I’d like to share this link with you from the Wizard’s official site. If you’re going to try and cash in on the demand of packs, the schedule above will be your best friend. You see, the majority of people don’t plan ahead. But you should! Let’s look at one of the many avenues of making a profit in accordance with the schedule. If we’re looking at the Weekly Nix Tix Draft Schedule we can see that Wizards is bringing back older draft formats. The players for these events probably fall in into a few categories. Those who enjoyed the format the first time, those who never got the chance to try it, or the ones that just want to mix up their drafting a little. We can see in late October that Magic 2010 and Shards of Alara queues are going to be coming back in the draft room. You could probably pick up any amount of these packs for cheap right now. Probably less than $2.50 each! Who really needs M10 packs at this point anyway? Probably no one. But when the drafts go live again for a week what’s going to happen to the demand? That’s right, I can assure you it will go up. The packs you picked up earlier for dirt cheap are now going to be in far greater demand. A quick trip to the classified section and you’re in business. Not only will there be players lobbying for how much they’ll buy packs for, but you can advertise that you have what they need – and set your own price standard! I don't see why anyone with a business mindset wouldn't want to take advantage of this opportunity. I urge you to!

  • Scale

One thing I’d like to mention is the scale in which you could buy and sell these Booster Packs. You see, the niche formats are a large part of various players’ schedule, but some more than others. Use common sense when purchasing product you intend on selling. Certain formats were/are more popular than the rest. You should do some research and find out which ones the community of players enjoyed and which ones they avoided. Be mindful of how many packs are available in any given market. A quick search through some MTGO retailers that have web sites can give you a good idea if the market is already saturated with packs. The window of opportunity for pushing out your stock is going to be small, and you’ll need to keep this in mind. Fortunately there are plenty of options for you to choose from. If you miss out on one hot set of packs, fret not, as there will be plenty more in the coming weeks. The name of the game here is to stay one step ahead of everyone else. Your time investment and budget should reflect what’s going to make you the most event tickets!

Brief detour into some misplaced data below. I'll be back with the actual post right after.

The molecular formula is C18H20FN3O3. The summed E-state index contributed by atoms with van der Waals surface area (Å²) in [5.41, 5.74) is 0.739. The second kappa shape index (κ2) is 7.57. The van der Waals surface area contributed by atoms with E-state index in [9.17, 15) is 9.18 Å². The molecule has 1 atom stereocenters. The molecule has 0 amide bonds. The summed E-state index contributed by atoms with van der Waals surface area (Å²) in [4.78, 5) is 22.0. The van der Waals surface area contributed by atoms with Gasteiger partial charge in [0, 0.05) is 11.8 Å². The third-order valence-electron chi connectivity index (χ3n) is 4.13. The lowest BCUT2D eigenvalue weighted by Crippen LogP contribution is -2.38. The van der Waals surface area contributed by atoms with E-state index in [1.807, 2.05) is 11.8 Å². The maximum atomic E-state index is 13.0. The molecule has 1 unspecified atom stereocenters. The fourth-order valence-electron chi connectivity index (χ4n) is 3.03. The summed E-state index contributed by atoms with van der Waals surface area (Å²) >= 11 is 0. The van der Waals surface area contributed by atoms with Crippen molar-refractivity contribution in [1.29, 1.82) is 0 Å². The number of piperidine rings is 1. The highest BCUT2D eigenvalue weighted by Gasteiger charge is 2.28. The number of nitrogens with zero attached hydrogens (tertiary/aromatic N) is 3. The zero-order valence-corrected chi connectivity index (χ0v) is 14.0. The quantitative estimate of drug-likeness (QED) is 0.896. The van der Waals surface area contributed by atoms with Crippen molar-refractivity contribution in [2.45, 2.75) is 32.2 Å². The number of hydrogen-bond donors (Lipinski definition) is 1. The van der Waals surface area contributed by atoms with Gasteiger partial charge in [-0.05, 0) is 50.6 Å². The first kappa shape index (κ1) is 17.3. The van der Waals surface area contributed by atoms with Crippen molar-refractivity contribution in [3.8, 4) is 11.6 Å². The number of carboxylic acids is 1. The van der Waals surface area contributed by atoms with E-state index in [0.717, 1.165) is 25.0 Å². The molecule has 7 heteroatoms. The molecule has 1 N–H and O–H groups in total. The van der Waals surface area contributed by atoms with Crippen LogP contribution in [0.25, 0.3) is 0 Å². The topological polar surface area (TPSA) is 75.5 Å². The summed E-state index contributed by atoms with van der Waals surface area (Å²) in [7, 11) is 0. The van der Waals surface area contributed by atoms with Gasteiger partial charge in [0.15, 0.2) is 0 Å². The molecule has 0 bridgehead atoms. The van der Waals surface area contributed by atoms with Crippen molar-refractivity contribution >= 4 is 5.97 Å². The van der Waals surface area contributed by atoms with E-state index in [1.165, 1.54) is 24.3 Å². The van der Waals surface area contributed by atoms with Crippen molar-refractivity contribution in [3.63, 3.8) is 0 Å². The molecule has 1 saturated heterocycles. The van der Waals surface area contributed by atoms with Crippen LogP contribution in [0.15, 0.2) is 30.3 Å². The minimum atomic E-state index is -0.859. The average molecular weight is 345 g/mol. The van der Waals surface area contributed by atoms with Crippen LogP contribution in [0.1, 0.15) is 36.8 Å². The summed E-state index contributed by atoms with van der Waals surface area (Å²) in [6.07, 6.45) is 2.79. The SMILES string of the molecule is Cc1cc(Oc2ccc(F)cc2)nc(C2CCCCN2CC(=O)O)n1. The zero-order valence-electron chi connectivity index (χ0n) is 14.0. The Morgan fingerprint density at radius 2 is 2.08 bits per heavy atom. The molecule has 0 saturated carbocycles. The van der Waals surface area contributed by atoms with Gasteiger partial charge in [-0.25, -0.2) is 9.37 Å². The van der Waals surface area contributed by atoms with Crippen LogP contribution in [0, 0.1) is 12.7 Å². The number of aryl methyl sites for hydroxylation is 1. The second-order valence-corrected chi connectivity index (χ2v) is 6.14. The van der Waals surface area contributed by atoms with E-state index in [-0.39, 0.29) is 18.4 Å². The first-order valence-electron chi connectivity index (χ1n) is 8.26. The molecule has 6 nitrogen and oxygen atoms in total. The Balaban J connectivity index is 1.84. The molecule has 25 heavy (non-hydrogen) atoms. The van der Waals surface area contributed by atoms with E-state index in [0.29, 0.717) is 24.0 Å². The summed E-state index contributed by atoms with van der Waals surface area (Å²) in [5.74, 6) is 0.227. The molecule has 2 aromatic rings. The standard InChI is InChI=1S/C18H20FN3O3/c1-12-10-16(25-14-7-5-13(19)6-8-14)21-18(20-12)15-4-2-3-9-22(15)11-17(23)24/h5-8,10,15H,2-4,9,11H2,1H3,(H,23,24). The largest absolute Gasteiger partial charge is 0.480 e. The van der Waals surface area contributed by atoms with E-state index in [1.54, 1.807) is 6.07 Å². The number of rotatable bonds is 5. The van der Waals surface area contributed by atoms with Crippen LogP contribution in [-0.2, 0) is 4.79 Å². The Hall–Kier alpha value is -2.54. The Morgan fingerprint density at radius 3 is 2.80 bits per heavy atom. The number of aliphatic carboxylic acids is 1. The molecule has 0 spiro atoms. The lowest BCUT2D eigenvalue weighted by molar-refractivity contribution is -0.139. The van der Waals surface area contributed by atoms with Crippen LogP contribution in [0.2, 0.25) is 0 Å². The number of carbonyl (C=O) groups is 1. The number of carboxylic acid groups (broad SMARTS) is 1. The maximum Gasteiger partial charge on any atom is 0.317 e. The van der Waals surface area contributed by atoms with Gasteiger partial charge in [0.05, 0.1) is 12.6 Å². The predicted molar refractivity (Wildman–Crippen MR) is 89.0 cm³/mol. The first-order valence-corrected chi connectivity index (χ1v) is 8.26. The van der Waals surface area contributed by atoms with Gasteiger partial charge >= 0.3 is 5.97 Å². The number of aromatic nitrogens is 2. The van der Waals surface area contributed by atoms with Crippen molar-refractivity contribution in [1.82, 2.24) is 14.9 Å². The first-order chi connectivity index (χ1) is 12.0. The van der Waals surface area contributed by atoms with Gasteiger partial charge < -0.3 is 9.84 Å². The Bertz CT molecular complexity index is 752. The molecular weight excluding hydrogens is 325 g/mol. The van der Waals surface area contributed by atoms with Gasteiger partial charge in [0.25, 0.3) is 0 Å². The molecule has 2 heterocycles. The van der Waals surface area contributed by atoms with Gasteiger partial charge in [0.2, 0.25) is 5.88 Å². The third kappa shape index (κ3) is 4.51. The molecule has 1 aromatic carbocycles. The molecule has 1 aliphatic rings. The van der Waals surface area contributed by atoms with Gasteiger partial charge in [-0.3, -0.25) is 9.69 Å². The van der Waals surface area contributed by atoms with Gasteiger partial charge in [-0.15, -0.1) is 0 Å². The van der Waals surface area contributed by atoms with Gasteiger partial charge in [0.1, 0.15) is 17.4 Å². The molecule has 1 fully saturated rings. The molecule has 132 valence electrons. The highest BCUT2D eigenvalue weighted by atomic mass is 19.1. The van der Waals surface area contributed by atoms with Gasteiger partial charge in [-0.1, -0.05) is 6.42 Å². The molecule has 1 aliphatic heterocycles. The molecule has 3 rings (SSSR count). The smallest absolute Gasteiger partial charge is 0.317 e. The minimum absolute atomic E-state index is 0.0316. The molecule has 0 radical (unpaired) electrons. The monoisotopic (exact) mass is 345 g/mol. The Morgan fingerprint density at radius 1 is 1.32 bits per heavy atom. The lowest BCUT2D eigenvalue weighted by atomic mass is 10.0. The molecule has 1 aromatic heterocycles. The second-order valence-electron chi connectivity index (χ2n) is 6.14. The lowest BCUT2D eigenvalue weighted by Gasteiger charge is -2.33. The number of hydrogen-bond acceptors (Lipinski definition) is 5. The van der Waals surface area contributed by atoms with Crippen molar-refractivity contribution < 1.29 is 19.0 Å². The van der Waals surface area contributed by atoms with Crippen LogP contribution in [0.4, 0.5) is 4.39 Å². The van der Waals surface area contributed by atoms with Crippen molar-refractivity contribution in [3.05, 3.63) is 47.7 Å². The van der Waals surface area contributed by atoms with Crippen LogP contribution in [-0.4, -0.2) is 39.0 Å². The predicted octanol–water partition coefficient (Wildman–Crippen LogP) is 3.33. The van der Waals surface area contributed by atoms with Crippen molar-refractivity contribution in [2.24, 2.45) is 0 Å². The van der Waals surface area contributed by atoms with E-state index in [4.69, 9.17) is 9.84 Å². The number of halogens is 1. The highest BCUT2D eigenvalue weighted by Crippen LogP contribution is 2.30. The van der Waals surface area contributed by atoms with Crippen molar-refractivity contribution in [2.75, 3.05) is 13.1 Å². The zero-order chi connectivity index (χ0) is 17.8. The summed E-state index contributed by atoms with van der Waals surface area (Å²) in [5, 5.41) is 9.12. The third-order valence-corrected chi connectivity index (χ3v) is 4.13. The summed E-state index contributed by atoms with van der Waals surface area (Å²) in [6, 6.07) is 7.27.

At this point I feel I need to get a bit more specific with you all. I can steer you in the right direction as much as I want, but I wouldn’t want to leave you out there with no solid examples for inspiration. So, what am I picking up right now? Look at what’s going on from 11/3 to 11/10. How many packs of Lorwyn/Morningtide are currently available? They’re out there, but not in very vast quantities. The demand isn’t great right now but the supply is already low. You should be able to pick up these packs for around $3.00. When the drafting begins I would imagine packs sales to top over $4.00. Hence, if you can cash in some of your bankroll today, when these queues start to fire you’ll be in business. On top of this, LRW/SHM block will stop being redeemed from MTGO to paper product soon. Also note the coming extended season, and the role these sets will play in constructed. Add all that together and it seems to me like a formula for success.

-Some Trade Action-

This week I also wanted to try and incorporate a trade I made online to spark some interest and hopefully some comments & discussion. Without further adieu: